Hollywood’s basic strategy to its personal previous is ably summed up by a single line of dialogue from the 1962 Western The Man Who Shot Liberty Valence: “When the legend becomes fact, print the legend.” However on the subject of the legendary Gene Kelly musical Singin’ within the Rain, Patricia Ward Kelly would like to see the details in print.
“The true story is pretty magical — I don’t think you have to embellish it,” the actor’s widow and official biographer tells Yahoo Leisure forward of the beloved movie’s seventieth anniversary. “The facts are that they pulled this remarkable thing off, and that everybody is performing at the top of their game. The true story is a good story.”
Launched in theaters on April 11, 1952, Singin’ within the Rain way back achieved mythic standing because the apex of the movie trade’s Golden Age film musicals. It is also considered among the best films about “the movies” ever made, telling a larger-than-life model of how Hollywood transitioned from silent footage to talkies. Based on Kelly, Singin’ within the Rain‘s exalted place in popular culture by no means didn’t shock her late husband, in addition to his co-stars Donald O’Connor and Debbie Reynolds, who handed away in 2003 and 2016 respectively.
“Gene always said that they never imagined that people would be watching the movie 70 years later,” she explains, including that Kelly believed that his lasting contribution to the shape can be 1951’s Finest Image winner, An American in Paris. “Everybody thought that was the sine qua non of movie musicals, and Singin’ in the Rain was kind of a deep second place. And An American in Paris swept the Oscars, whereas Singin’ in the Rain didn’t win any. But over time, it rose to the top.”
Whereas Kelly was the director and star of the present, he believed that Singin’ within the Rain had many authors, from his co-director, Stanley Donen, to his fellow actors to screenwriters Adolph Inexperienced and Betty Comden. However every of these authors additionally had their very own model of occasions that they informed and re-told over time, permitting the varied gildings surrounding its making to take root.
Since her husband’s loss of life in 1996, Kelly — who first met the star in 1985 when she was 26 and he was 73 — says that lots of her job is “myth-busting” Singin’ within the Rain when she presents the movie at anniversary occasions and retrospective screenings. (Fathom Occasions is bringing the film again to theaters on April 10 as a part of TCM Huge Display Classics sequence.) “It would be nice if we could get some of them stopped,” she remarks. “A lot of the myths get printed in books and get taken down as fact and they’re just not.”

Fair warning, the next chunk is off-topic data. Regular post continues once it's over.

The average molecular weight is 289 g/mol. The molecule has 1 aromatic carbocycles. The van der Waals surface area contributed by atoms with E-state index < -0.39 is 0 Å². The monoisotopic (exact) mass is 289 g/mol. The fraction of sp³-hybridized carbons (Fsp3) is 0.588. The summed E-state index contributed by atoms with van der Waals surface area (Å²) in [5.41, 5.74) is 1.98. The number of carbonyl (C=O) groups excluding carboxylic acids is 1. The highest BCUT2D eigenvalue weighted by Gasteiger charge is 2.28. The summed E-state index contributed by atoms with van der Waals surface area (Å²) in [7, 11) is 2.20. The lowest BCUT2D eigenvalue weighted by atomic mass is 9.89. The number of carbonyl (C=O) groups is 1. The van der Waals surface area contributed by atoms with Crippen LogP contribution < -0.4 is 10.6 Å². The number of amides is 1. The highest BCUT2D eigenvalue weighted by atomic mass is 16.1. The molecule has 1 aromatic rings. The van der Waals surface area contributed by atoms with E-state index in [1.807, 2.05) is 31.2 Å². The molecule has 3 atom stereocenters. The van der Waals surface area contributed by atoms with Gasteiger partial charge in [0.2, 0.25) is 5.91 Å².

To commemorate 70 years of Singin’ within the Rain, we spoke with Kelly about a few of the widespread legends concerning the movie — and her husband’s later profession — that she most hopes to appropriate because it continues to sing and dance its means into moviegoers’ hearts.
Milk drops stored falling on his head
A long time earlier than Prince sang about purple rain, Kelly allegedly danced in milky rain for Singin’ within the Rain‘s signature musical quantity. Because the legend goes, the star and Donen have been involved that the raindrops would not present up on digital camera, so that they added milk to the combination with a view to give the water the best sheen — a tall story that Kelly’s widow calls “absurd.” As an alternative, she credit “phenomenal cinematography and lighting” as being accountable for making these raindrops pop.
“Gene always said it was very difficult to backlight the rain, particularly in front of the plate glass windows that he’s dancing in front of,” she observes. “And in the production notes, you can see that they had to do other takes because they could see some of the equipment reflected in the glass.”
Particulars like that time to a different false impression surrounding the “Singin’ in the Rain” quantity — that it was in some way easy, an impression owed to Kelly’s fluid footwork and the relative spareness of the sequence in comparison with the movie’s greater manufacturing numbers. And, to be truthful, Kelly’s widow says that he typically referred to it as “a simple Irish clog dance” that he wished others to really feel they may imitate. “He made it approachable,” she says. “What’s made it so timeless is that people think they can go out in the rain and do it.”
Actually, it took exacting choreography to attain that stage of simplicity. “Gene even choreographed the puddles in the street so that he would hit them in a certain way! He always wanted dance to tell the story, and the ‘Singin’ in the Rain’ number is one of the best examples of that. It conveys so much in such a simple way.”
Blood on the dance flooring
Debbie Reynolds was a pageant winner-turned-MGM contract participant when she nabbed her Singin‘ function as aspiring starlet, Kathy Selden, who strikes up a romance with Kelly’s dashing silent-era main man, Don Lockwood. What she wasn’t at the moment was an skilled dancer, necessitating an arduous crash course in tripping the sunshine implausible. In her later years, Reynolds stated that her lack of dance expertise initially raised a crimson flag with Kelly. “He seemed surprised,” she informed TCM host Robert Osborne concerning the star’s response when she was solid.
Previous to manufacturing, Kelly designed an intense coaching routine for Reynolds and she or he typically spoke concerning the bodily and psychological toll that her accelerated dance program took on her. “My feet were bleeding from all that dancing,” she informed the Sunday Categorical in 2013, a narrative she additionally informed in her memoir, Unsinkable. “When I pointed it out, Gene would say ‘Clean it up!’ He was very sentimental like that!”
Kelly’s widow, nevertheless, pushes again towards these tales. “Most of what [Debbie] said about it was fabricated and would change over the years,” she says. “Gene said he didn’t see blood all over the floor the way it was described.” She additionally disputes Reynolds’s recollections of docs attending to her due to her ft or having to rehearse late into the night time. “Again, if you look at the production notes, you know exactly when she checked in and out and when she had lunch. And if doctors are called to set, it’s always noted. They just weren’t.”